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Lipid-based nanoparticles with high binding affinity for amyloid-beta1-42 peptide.

著者 Gobbi M , Re F , Canovi M , Beeg M , Gregori M , Sesana S , Sonnino S , Brogioli D , Musicanti C , Gasco P , Salmona M , Masserini ME
Biomaterials.2010 Sep ; 31(25):6519-29.
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Department of Biochemistry and Molecular Pharmacology, Mario Negri Institute for Pharmacological Research, Milano, Italy.

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The neurotoxic beta-amyloid peptide (Abeta), formed in anomalous amounts in Alzheimer's disease (AD), is released as monomer and then undergoes aggregation forming oligomers, fibrils and plaques in diseased brains. Abeta aggregates are considered as possible targets for therapy and/or diagnosis of AD. Since nanoparticles (NPs) are promising vehicles for imaging probes and therapeutic agents, we realized and characterized two types of NPs (liposomes and solid lipid nanoparticles, 145 and 76 nm average size, respectively) functionalized to target Abeta(1-42) with high affinity. Preliminary immunostaining studies identified anionic phospholipids [phosphatidic acid (PA) and cardiolipin (CL)] as suitable Abeta(1-42) ligands. PA/CL-functionalized, but not plain, NPs interacted with Abeta(1-42) aggregates as indicated by ultracentrifugation experiments, in which binding reaction occurred in solution, and by Surface Plasmon Resonance (SPR) experiments, in which NPs flowed onto immobilized Abeta(1-42). All these experiments were carried out in buffered saline. SPR studies indicated that, when exposed on NPs surface, PA/CL display very high affinity for Abeta(1-42) fibrils (22-60 nm), likely because of the occurrence of multivalent interactions which markedly decrease the dissociation of PA/CL NPs from Abeta. Noteworthy, PA/CL NPs did not bind to bovine serum albumin. The PA/CL NPs described in this work are endowed with the highest affinity for Abeta so far reported. These characteristics make our NPs a very promising vector for the targeted delivery of potential new diagnostic and therapeutic molecules to be tested in appropriate animal models.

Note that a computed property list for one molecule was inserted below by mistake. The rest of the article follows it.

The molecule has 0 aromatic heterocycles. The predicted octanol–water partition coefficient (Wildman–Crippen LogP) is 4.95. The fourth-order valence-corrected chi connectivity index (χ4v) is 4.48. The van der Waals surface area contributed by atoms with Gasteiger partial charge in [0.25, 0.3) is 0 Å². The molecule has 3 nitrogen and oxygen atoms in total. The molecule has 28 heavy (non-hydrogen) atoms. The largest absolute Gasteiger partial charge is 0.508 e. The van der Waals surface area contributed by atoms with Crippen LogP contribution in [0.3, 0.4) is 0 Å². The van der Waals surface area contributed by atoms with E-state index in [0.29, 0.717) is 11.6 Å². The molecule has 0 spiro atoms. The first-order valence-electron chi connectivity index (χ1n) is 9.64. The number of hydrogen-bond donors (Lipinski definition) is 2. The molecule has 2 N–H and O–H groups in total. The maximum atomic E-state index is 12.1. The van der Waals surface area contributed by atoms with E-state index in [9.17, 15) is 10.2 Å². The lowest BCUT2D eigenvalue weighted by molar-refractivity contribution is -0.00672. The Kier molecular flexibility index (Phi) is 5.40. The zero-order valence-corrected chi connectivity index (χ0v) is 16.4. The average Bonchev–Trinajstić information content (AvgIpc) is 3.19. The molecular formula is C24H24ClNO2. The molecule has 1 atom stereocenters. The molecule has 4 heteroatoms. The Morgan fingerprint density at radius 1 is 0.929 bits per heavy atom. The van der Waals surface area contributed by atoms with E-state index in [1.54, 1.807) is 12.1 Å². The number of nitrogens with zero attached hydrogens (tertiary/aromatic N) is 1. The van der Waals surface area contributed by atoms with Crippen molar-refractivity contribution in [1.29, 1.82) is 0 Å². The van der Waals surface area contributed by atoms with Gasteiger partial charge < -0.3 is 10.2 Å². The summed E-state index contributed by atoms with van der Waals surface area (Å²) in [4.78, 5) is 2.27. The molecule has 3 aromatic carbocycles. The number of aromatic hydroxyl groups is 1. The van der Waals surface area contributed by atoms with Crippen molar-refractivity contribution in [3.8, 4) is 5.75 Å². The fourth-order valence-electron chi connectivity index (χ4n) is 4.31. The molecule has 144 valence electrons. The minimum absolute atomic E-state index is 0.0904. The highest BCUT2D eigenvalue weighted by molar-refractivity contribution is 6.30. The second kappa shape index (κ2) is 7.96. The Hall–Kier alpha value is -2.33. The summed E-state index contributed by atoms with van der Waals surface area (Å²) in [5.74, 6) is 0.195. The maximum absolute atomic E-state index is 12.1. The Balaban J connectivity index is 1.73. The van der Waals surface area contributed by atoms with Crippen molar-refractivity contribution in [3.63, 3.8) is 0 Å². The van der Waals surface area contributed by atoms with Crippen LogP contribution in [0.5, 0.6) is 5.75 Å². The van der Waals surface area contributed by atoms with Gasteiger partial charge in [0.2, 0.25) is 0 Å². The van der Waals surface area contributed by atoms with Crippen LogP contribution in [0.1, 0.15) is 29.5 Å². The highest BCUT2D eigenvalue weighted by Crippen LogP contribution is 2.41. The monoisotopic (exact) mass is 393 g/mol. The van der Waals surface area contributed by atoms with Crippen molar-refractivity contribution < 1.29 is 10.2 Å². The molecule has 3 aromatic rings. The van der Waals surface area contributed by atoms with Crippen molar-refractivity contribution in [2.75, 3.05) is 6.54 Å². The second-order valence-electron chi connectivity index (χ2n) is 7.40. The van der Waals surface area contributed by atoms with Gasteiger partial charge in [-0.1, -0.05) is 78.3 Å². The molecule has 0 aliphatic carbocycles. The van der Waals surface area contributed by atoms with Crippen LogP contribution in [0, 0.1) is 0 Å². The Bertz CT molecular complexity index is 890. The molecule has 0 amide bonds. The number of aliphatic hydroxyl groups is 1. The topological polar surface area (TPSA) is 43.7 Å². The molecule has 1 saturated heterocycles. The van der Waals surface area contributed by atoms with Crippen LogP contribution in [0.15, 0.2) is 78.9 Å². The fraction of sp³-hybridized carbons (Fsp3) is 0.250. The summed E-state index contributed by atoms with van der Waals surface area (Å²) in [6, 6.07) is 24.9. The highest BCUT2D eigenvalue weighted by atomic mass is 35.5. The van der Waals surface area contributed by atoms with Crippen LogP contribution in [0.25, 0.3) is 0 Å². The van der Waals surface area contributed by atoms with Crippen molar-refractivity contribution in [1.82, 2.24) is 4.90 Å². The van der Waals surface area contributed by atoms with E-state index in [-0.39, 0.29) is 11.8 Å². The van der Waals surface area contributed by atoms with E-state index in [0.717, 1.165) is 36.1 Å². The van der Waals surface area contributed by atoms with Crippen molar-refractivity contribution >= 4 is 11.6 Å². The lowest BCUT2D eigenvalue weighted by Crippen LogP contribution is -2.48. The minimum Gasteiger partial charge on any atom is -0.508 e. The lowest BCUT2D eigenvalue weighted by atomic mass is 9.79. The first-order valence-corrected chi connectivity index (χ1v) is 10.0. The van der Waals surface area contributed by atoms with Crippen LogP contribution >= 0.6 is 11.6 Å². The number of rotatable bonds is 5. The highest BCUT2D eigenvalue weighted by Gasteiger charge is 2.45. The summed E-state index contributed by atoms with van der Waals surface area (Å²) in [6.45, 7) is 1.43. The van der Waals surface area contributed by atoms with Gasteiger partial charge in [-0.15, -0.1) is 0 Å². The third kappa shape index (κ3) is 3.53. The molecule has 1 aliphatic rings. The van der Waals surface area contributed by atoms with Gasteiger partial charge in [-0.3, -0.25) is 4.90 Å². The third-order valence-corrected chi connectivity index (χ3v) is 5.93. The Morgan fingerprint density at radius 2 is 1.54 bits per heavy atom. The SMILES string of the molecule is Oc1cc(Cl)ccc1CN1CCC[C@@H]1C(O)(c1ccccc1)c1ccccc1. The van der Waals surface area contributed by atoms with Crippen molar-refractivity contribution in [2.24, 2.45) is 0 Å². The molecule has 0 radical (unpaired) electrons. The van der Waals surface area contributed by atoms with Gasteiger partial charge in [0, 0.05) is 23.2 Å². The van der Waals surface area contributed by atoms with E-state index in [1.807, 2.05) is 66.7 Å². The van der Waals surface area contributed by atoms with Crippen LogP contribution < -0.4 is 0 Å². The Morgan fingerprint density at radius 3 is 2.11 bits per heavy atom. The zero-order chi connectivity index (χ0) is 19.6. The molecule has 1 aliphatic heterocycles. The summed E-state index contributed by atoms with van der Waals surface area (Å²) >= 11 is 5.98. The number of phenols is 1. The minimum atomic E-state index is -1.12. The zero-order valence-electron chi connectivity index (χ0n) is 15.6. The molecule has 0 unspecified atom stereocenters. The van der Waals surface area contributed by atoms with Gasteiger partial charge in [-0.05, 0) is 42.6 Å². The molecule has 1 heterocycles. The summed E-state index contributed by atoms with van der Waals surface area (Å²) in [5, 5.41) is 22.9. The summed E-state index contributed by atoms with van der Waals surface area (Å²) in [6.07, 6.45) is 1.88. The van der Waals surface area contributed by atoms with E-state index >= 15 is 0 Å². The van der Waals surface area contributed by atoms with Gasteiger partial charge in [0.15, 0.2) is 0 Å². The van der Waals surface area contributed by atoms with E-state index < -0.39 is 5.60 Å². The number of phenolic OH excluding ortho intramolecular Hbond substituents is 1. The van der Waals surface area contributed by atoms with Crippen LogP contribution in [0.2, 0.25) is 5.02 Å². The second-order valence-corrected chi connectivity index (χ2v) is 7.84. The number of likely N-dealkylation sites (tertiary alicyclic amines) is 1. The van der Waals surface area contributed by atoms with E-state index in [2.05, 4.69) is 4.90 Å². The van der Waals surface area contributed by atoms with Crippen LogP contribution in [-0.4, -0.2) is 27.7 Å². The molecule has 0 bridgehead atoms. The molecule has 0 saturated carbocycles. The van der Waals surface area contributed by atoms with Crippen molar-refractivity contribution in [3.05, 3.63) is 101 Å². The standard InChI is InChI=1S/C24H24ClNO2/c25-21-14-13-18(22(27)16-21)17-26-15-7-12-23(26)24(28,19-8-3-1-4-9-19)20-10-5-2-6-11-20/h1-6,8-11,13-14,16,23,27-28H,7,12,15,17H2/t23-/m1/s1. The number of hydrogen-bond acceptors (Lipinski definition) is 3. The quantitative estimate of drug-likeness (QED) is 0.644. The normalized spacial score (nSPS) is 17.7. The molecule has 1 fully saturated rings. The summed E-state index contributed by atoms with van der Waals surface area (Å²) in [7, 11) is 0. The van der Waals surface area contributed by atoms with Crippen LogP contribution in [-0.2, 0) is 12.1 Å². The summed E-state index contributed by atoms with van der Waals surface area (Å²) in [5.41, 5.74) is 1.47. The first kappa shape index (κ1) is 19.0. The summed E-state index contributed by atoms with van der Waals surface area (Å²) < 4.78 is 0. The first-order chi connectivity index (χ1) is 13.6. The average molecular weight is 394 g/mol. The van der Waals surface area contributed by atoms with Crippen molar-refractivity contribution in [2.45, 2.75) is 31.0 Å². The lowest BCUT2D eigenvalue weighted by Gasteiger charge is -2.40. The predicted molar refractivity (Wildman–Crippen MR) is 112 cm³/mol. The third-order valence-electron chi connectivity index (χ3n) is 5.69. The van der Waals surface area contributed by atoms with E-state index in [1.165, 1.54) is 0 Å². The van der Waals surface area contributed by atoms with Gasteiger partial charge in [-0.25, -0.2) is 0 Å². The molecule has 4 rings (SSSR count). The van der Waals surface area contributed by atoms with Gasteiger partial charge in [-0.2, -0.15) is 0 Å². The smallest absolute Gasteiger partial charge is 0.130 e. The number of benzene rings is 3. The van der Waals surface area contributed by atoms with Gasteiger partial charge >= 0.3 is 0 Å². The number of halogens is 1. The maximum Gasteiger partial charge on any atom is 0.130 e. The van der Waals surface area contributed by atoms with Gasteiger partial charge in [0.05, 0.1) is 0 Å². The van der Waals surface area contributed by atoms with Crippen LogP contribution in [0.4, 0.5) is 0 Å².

PMID: 20553982 [PubMed - indexed for MEDLINE]
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